On my wedding day, some thirty-two years ago, my new father- in- law, Giuseppe, declared to all in attendance that San Martino in Pensilis, his much loved home town, is the center not just of the world but of modern civilization. San Martino in Pensilis, Molise, Italy is my husband’s birth place, my in-laws’ home in their heart and my first introduction to the authentic Italy. Giuseppe reasoned that since Europe is considered the bread basket of the world with Italy at its center, his home village, San Martino in Pensilis, at the heart of Italy, is logically the center of the world.
I have been blessed to have visited San Martino on four occasions. During my first visit in 1986, with five other young women, we plied its narrow cobblestone streets under the watchful eye of my 90-year-old nonna- in- law. This tiny power of nature led us from house to house, visiting family members all whose connection to my husband I could never figure out despite the dramatization in charades of the blood line. After crossing the threshold, through a beaded curtain similar to a six-foot-long fringe of macaroni strings, each host received us with an offering of brandied cherries. In the days before messaging and social media, the other social network, the Nonna network, was alive and well as each host served us exactly one more cherry than the previous host. Drunk on brandied cherries I fell in love with all of it--the beaded entries, abundant food and the open arms we were met with.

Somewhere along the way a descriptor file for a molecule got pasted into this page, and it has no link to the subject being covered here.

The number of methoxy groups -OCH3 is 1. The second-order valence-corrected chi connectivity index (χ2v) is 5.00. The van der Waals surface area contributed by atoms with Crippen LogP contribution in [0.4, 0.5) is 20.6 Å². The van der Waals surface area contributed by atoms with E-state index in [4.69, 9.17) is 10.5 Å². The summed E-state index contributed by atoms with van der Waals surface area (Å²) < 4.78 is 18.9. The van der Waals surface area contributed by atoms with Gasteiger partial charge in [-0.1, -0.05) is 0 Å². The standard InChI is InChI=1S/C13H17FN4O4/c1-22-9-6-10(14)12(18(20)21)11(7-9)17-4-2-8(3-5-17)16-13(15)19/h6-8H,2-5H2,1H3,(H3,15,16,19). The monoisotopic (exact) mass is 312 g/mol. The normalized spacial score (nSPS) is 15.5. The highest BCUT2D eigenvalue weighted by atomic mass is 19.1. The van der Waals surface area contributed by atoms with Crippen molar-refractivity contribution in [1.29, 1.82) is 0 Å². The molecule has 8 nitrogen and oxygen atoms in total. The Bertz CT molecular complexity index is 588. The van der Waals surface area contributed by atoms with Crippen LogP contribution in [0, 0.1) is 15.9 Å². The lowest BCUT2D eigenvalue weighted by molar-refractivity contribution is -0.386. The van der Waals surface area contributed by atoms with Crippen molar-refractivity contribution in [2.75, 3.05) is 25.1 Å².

My second and third visits were no less charming. This time with three children in tow, we visited family and friends, saw our children play soccer in the street and quench their thirst at ancient water fountains. There were no brandied cherries in sight but, there was amarena or black cherry gelato aplenty, each scoop lovingly served by a “cousin” from a local gelateria. This was a cherry intoxication of a different sort for our children.
Fast forward to 2016 and a return trip with my now 85-year-old widowed mother- in- law, Concetta. For her it was a visit home, to the place where she fell in love, had children and set forth on her Canadian adventure 50 years ago. For my husband, it was a trip he was begrudgingly making to deal with property remaining in his father’s name. My role, required the depth of my diplomatic skills. I was to keep my husband and mother-in- law from fighting, be the buffer and enjoy Italy. The last was easy, the first two required super human skills. This time, holding my mother- in- law’s hand, relationships were easily pieced together. There were no cherries of the brandied variety, just the fresh ones picked earlier that day from the orchard near the end of town.